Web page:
- May 8, 2014
- By Terry Goodrich / Baylor University
WACO—“Heaven is for real,” according to the new movie by that name. But which vision of heaven is true?
Actually, the Bible gives little detail about heaven, and many people rely on imagination, he said.
In the current movie Heaven is for Real—based on the bestseller about a real-life family—a little boy who undergoes an operation for a ruptured appendix takes a trip to heaven, walking hand-in-hand with Jesus and spotting a rainbow horse before returning to earth.
Consider these variations of heaven, Garrett suggests:
• Paradise. This is a place where dreams come true, as in the movie Field of Dreams—or perhaps Sports Illustrated swimsuit issues, with photos of lovely women in idyllic locations and the headline “Paradise Found.”
• Heaven as haven. This is a place where we’ll be reunited with the people we love. At the end of the movie Titanic, Rose passes through the ranks of passengers lost on the Titanic, ascends the stairs and takes the hand of her beloved Jack, Garrett notes. This vision of heaven is compatible with such hymns as “When the Roll is Called Up Yonder.”
• Zion: No Enemies Allowed. “The closing scene of Les Miserables shows the Paris barricades populated by all who have died and gone before us, singing about how the fallen ‘will live again in freedom in the Garden of the Lord’—all, that is, except for that miserable Inspector Javert,” Garrett said. Then there’s the cabbie in a Marc Cohn song. He looks forward to heaven, where he won’t have to listen to tiresome passengers.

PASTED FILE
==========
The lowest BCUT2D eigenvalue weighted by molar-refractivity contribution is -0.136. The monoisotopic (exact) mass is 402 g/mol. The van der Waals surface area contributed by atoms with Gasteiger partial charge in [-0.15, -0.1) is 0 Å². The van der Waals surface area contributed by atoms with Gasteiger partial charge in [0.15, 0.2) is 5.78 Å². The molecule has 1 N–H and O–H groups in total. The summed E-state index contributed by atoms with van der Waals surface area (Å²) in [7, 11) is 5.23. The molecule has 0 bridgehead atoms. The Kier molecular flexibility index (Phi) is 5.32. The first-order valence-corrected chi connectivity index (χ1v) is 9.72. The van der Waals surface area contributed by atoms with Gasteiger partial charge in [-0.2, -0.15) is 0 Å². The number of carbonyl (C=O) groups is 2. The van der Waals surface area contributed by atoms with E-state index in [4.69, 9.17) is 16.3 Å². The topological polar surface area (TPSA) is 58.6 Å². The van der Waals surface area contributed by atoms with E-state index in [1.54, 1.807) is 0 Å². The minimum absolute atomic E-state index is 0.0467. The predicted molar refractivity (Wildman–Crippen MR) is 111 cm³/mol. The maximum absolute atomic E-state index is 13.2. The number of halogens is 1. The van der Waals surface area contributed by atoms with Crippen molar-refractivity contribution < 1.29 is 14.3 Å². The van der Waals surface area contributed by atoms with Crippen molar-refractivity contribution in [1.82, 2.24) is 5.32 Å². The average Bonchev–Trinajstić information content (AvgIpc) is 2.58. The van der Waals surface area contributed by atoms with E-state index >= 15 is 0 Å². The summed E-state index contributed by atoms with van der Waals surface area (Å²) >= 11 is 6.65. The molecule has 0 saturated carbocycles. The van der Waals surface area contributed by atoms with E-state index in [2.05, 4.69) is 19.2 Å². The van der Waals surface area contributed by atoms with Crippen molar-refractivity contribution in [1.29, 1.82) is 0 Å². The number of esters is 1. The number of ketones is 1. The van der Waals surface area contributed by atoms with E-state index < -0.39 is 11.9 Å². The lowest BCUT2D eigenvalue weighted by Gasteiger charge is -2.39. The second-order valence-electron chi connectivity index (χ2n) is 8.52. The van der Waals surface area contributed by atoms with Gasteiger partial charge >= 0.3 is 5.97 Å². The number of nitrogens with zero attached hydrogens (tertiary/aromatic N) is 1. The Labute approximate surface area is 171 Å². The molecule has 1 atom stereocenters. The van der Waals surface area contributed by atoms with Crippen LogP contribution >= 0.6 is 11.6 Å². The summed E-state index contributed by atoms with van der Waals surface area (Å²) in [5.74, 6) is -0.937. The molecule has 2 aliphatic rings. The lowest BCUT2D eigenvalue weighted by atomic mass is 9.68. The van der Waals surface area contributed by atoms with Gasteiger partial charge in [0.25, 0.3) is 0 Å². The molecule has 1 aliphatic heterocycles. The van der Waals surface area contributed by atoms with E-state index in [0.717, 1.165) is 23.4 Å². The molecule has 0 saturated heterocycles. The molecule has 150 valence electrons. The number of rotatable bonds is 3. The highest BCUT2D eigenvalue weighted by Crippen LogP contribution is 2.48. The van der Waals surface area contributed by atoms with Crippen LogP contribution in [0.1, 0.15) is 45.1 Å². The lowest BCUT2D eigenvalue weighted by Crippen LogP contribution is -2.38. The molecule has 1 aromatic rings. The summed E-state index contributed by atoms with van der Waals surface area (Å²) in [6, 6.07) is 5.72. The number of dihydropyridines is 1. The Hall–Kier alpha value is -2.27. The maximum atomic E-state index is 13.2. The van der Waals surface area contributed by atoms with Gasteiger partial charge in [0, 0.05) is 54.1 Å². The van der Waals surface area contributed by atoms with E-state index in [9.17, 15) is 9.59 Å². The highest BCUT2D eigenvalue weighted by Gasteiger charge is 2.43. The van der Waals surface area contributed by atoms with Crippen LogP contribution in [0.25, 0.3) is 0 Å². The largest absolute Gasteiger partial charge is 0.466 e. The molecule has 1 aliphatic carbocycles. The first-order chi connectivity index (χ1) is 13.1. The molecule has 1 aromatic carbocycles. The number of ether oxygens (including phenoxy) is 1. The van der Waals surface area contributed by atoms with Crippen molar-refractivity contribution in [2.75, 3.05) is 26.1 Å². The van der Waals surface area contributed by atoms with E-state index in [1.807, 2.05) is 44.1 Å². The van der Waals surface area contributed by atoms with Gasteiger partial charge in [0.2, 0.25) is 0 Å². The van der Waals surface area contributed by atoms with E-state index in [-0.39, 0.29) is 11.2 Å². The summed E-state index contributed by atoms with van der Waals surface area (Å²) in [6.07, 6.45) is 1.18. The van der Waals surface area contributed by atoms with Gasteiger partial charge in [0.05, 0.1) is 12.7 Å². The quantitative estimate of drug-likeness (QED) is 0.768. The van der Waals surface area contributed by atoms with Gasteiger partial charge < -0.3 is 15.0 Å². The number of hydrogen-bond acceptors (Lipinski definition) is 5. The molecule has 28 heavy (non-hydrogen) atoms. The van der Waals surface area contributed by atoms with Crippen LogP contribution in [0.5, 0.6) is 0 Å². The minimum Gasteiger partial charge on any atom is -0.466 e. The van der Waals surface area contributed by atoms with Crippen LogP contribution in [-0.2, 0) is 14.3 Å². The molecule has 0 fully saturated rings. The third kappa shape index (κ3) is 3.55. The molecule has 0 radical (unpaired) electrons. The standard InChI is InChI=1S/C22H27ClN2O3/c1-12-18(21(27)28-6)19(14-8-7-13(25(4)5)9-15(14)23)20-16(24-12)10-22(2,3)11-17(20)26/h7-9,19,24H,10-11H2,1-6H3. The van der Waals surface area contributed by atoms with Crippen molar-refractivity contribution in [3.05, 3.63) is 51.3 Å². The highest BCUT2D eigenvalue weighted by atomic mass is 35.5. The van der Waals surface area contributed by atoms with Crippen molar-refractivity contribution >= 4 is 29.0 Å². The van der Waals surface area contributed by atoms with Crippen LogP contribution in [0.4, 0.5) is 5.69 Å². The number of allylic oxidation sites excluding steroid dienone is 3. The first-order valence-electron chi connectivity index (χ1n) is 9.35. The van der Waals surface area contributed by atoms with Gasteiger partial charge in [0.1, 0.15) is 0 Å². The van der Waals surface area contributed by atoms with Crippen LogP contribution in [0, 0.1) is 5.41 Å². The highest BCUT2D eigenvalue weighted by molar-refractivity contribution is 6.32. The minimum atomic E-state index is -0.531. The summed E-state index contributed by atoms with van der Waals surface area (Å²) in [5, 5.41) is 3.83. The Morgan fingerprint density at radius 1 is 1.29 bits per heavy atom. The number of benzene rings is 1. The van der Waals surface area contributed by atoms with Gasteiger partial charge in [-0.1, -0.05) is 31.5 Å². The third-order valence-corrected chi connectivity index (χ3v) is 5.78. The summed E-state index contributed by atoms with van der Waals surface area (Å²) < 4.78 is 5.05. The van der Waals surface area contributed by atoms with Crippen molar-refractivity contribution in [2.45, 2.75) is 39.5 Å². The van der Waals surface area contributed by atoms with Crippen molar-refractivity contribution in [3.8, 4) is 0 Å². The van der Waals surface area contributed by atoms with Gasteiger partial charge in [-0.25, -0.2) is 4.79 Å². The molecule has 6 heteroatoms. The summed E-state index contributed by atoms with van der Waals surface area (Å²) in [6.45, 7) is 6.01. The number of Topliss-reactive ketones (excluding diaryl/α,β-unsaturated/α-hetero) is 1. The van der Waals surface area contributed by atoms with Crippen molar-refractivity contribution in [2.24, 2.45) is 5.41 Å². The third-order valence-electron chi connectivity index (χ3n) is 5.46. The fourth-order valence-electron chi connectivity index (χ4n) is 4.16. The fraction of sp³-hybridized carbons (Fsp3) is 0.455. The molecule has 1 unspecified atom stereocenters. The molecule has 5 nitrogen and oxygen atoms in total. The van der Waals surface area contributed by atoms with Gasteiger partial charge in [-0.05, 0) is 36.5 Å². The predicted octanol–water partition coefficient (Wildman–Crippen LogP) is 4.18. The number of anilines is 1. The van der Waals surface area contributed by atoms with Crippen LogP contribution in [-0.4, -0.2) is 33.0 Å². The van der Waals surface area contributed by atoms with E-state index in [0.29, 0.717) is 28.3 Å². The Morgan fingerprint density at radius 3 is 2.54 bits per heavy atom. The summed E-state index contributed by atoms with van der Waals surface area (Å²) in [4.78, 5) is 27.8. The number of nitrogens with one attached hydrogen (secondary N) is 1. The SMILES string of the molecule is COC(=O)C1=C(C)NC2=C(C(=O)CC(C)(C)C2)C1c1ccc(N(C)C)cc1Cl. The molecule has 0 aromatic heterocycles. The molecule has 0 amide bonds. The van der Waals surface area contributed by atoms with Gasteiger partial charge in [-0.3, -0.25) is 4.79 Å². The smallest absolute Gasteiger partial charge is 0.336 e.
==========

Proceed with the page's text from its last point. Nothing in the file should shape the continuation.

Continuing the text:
• Earth 2.0. Consider it a place where we go on doing what we do. In Heaven Can Wait, Warren Beatty, cast as a player for the Los Angeles Rams, dies before his time, thanks to an over-eager guardian angel. He is cremated, and the search begins for a new body, which turns out to be that of a murdered millionaire who buys the Rams, then pursues Beatty’s dream of leading the Rams to a Super Bowl victory.
Garrett questions what assumptions about these types of heaven say about those who favor them.
Why would Paradise be a place where people simply achieve what they’ve always wanted, whether keeping off the pounds or taking a permanent vacation? And sure, he said, reuniting with friends and relatives would be wonderful, but shouldn’t union with God be the primary attraction?
As far as a heaven that allows no one we despise, “We seem to want to go on building little gated communities, even in the next life,” Garrett observes. But where does “love your enemies” fit into that picture?
And shouldn’t heaven be more than just a change of address, with life going on as it does now—albeit happier?
Garrett will explore depictions of death and the afterlife in religious and popular literature, film and TV in his upcoming book Entertaining Judgment: The Afterlife in Literature and Popular Culture, to be published in the fall.
Garrett is the author of several nonfiction books, among them The Gospel According to Hollywood and We Get to Carry Each Other: The Gospel According to U2; the novels Free Bird and Cycling; and the memoirs Crossing Myself and No Idea.
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